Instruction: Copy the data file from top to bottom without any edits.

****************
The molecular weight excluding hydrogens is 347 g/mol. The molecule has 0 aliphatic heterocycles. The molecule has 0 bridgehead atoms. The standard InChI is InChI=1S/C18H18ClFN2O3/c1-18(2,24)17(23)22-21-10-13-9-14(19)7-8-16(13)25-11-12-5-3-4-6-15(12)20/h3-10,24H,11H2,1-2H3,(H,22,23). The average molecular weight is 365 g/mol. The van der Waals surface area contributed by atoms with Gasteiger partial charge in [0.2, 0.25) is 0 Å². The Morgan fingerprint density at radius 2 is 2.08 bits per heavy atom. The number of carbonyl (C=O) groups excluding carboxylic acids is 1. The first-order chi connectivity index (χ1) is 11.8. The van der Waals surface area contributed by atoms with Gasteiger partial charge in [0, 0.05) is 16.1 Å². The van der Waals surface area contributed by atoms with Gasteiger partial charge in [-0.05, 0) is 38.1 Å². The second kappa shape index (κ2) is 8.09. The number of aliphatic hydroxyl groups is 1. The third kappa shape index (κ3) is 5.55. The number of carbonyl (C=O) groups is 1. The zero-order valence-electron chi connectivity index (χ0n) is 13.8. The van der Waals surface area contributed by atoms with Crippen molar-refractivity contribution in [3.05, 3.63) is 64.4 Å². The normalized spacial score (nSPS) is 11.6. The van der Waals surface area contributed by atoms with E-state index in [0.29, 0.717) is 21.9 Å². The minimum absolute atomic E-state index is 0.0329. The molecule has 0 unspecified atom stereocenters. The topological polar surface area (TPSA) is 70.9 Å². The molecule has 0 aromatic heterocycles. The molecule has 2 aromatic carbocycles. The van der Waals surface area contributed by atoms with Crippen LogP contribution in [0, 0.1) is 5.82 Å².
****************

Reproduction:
The molecular weight excluding hydrogens is 347 g/mol. The molecule has 0 aliphatic heterocycles. The molecule has 0 bridgehead atoms. The standard InChI is InChI=1S/C18H18ClFN2O3/c1-18(2,24)17(23)22-21-10-13-9-14(19)7-8-16(13)25-11-12-5-3-4-6-15(12)20/h3-10,24H,11H2,1-2H3,(H,22,23). The average molecular weight is 365 g/mol. The van der Waals surface area contributed by atoms with Gasteiger partial charge in [0.2, 0.25) is 0 Å². The Morgan fingerprint density at radius 2 is 2.08 bits per heavy atom. The number of carbonyl (C=O) groups excluding carboxylic acids is 1. The first-order chi connectivity index (χ1) is 11.8. The van der Waals surface area contributed by atoms with Gasteiger partial charge in [0, 0.05) is 16.1 Å². The van der Waals surface area contributed by atoms with Gasteiger partial charge in [-0.05, 0) is 38.1 Å². The second kappa shape index (κ2) is 8.09. The number of aliphatic hydroxyl groups is 1. The third kappa shape index (κ3) is 5.55. The number of carbonyl (C=O) groups is 1. The zero-order valence-electron chi connectivity index (χ0n) is 13.8. The van der Waals surface area contributed by atoms with Crippen molar-refractivity contribution in [3.05, 3.63) is 64.4 Å². The normalized spacial score (nSPS) is 11.6. The van der Waals surface area contributed by atoms with E-state index in [0.29, 0.717) is 21.9 Å². The minimum absolute atomic E-state index is 0.0329. The molecule has 0 unspecified atom stereocenters. The topological polar surface area (TPSA) is 70.9 Å². The molecule has 0 aromatic heterocycles. The molecule has 2 aromatic carbocycles. The van der Waals surface area contributed by atoms with Crippen LogP contribution in [0, 0.1) is 5.82 Å².